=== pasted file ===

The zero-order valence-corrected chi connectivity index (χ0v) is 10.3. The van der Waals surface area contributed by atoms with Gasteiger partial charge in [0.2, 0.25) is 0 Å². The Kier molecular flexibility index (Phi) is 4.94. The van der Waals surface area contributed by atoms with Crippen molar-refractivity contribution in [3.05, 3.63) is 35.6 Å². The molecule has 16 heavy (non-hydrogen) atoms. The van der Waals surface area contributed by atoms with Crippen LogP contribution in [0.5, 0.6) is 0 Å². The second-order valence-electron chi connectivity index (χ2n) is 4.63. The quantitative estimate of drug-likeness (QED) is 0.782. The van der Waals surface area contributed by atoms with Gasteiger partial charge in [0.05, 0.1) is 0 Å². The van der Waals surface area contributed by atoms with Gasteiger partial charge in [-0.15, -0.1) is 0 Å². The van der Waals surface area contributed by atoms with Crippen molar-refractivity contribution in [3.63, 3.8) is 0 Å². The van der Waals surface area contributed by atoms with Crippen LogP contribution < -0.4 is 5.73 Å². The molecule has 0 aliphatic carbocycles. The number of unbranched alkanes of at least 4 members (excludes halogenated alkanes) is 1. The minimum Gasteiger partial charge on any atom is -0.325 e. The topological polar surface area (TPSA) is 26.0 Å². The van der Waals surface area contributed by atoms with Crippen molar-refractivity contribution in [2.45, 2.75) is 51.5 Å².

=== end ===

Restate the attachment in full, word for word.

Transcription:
The zero-order valence-corrected chi connectivity index (χ0v) is 10.3. The van der Waals surface area contributed by atoms with Gasteiger partial charge in [0.2, 0.25) is 0 Å². The Kier molecular flexibility index (Phi) is 4.94. The van der Waals surface area contributed by atoms with Crippen molar-refractivity contribution in [3.05, 3.63) is 35.6 Å². The molecule has 16 heavy (non-hydrogen) atoms. The van der Waals surface area contributed by atoms with Crippen LogP contribution in [0.5, 0.6) is 0 Å². The second-order valence-electron chi connectivity index (χ2n) is 4.63. The quantitative estimate of drug-likeness (QED) is 0.782. The van der Waals surface area contributed by atoms with Gasteiger partial charge in [0.05, 0.1) is 0 Å². The van der Waals surface area contributed by atoms with Gasteiger partial charge in [-0.15, -0.1) is 0 Å². The van der Waals surface area contributed by atoms with Crippen molar-refractivity contribution in [3.63, 3.8) is 0 Å². The van der Waals surface area contributed by atoms with Crippen LogP contribution < -0.4 is 5.73 Å². The molecule has 0 aliphatic carbocycles. The number of unbranched alkanes of at least 4 members (excludes halogenated alkanes) is 1. The minimum Gasteiger partial charge on any atom is -0.325 e. The topological polar surface area (TPSA) is 26.0 Å². The van der Waals surface area contributed by atoms with Crippen molar-refractivity contribution in [2.45, 2.75) is 51.5 Å².